If you, like me, are an ‘out’ ELO fan (let’s face it, it’s 2013 and we should all be able to openly discuss our own particular musical preferences*) then you’ll bemoan the fact that it’s light years since ELO released an album of original material, and even longer since they released a good one.
Many ELO fans have had to seek their pleasures elsewhere – I always feel the spirit of Birmingham’s finest is alive and well in the form of Super Furry Animals, but maybe that’s just me, and they possibly wouldn’t thank me for saying so!
You could, of course, seek solace in some of permanently aviator-shaded Jeff Lynne’s solo or collaborative work with The Travelling Wilburys or the legends that were or are George Harrison, Roy Orbison, Tom Petty and Del Shannon. Jeff was actually named at number 4 in The Washington Times’ ‘Top 5 knob-twiddlers’ (!) poll in 2008. Edged out of top place by the unknown trio of George Martin, Phil Spector and Quincy Jones apparently.
George and Del (if you’ll excuse my informality) appear alongside Jeff on our cassette of the day, Jeff’s 1990 release, ‘Armchair Theatre’. It has to be said that for the ELO fan there’s a lot to love on this slightly understated album.
Del turns in a fine vocal performance on the wonderful ‘Blown away’ which was written by Jeff and Tom Petty. There’s a tribute to Mr Shannon on the cassette insert as unfortunately the album was released a few short months after Del was.
By far and away the best track for my money (99p from Brotherton’s in Bishop Auckland if the sticker on the case is anything to go by) is the closing track on side 1, ‘Now you’re gone’. It’s probably the most ELO-like too.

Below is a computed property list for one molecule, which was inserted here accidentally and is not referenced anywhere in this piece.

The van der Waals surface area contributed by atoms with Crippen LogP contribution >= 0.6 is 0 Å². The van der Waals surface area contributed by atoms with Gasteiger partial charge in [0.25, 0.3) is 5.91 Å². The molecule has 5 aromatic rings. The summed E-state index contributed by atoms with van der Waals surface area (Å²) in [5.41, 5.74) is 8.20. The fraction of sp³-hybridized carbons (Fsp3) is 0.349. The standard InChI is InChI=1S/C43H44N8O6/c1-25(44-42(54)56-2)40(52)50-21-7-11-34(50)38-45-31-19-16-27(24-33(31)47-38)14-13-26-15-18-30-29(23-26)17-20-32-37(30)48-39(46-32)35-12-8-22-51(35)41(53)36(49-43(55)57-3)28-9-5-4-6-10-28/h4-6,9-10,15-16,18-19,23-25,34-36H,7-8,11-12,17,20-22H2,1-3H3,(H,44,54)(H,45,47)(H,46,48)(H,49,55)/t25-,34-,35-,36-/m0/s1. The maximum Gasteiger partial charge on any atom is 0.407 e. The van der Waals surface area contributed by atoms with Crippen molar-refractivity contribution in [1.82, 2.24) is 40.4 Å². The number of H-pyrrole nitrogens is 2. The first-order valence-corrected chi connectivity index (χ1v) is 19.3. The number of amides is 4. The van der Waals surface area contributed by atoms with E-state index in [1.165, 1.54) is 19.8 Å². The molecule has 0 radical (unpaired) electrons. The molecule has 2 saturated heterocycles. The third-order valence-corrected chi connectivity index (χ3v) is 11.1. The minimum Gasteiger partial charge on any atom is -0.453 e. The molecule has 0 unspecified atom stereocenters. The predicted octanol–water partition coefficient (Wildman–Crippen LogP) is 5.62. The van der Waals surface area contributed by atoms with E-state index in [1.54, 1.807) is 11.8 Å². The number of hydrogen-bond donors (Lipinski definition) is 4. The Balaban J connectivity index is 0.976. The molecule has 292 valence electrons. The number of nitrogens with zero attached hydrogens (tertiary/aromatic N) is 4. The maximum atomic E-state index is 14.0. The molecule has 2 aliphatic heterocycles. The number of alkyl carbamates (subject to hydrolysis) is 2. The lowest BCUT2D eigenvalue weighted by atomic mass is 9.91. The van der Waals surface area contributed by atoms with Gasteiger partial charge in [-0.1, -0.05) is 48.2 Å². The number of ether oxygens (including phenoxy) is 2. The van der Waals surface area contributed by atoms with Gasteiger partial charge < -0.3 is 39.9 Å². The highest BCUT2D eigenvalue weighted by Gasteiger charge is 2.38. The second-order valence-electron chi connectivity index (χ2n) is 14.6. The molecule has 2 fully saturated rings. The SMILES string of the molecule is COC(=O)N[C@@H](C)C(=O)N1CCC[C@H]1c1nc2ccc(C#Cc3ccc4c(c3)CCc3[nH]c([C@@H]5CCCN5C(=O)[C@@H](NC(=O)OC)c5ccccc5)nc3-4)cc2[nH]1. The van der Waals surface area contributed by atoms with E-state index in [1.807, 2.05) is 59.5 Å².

‘Lift me up’, ‘Don’t say goodbye’ and ‘What would it take’ also deserve honourable mentions, and George Harrison’s performance on the first of this trio, and a number of others on the album, exert a major positive feel-good influence on proceedings.
Covers of the standards ‘September Song’ and ‘September Song’ are reasonably pleasant affairs, but they’re both just a little too pedestrian. Neither really lives up to the rest of the album’s vitality.
Incidentally, I’ve always thought that Jeff was starting to knock on a bit when he made this album – I’ve realised while writing this, however, that he was five years younger than I am now when ‘Armchair Theatre’ was released. How he maintains that lustrous head of curly hair I’ll never know.
Label – Reprise records
Year – 1990
*if you’re tempted by the growing number of frankly barking cranks who claim that they can cure you, psychologically, of your love of ELO please feel free to give them seriously short shrift. Tell them I sent you, if necessary.
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Please stop knob-twiddling, you at the back!